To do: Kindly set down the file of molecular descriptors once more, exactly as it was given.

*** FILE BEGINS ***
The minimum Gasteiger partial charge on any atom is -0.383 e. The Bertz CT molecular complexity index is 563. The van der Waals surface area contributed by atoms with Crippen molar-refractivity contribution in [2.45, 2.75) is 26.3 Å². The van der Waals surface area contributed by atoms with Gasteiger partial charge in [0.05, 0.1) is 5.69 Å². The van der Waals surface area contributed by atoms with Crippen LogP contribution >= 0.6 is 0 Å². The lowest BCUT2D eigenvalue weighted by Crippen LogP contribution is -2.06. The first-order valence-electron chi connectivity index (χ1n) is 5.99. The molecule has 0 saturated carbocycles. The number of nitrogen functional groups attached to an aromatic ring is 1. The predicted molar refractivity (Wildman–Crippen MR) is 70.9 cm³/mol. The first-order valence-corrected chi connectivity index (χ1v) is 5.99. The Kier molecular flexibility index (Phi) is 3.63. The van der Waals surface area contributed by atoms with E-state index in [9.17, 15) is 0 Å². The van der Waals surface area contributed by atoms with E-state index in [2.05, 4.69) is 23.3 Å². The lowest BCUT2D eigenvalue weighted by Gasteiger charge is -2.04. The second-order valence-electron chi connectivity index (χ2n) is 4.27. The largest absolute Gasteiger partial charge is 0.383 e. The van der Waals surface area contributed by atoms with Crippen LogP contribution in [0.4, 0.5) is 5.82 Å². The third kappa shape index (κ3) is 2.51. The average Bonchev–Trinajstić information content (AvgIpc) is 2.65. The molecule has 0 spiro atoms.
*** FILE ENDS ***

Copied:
The minimum Gasteiger partial charge on any atom is -0.383 e. The Bertz CT molecular complexity index is 563. The van der Waals surface area contributed by atoms with Crippen molar-refractivity contribution in [2.45, 2.75) is 26.3 Å². The van der Waals surface area contributed by atoms with Gasteiger partial charge in [0.05, 0.1) is 5.69 Å². The van der Waals surface area contributed by atoms with Crippen LogP contribution >= 0.6 is 0 Å². The lowest BCUT2D eigenvalue weighted by Crippen LogP contribution is -2.06. The first-order valence-electron chi connectivity index (χ1n) is 5.99. The molecule has 0 saturated carbocycles. The number of nitrogen functional groups attached to an aromatic ring is 1. The predicted molar refractivity (Wildman–Crippen MR) is 70.9 cm³/mol. The first-order valence-corrected chi connectivity index (χ1v) is 5.99. The Kier molecular flexibility index (Phi) is 3.63. The van der Waals surface area contributed by atoms with E-state index in [9.17, 15) is 0 Å². The van der Waals surface area contributed by atoms with E-state index in [2.05, 4.69) is 23.3 Å². The lowest BCUT2D eigenvalue weighted by Gasteiger charge is -2.04. The second-order valence-electron chi connectivity index (χ2n) is 4.27. The largest absolute Gasteiger partial charge is 0.383 e. The van der Waals surface area contributed by atoms with Crippen LogP contribution in [0.4, 0.5) is 5.82 Å². The third kappa shape index (κ3) is 2.51. The average Bonchev–Trinajstić information content (AvgIpc) is 2.65. The molecule has 0 spiro atoms.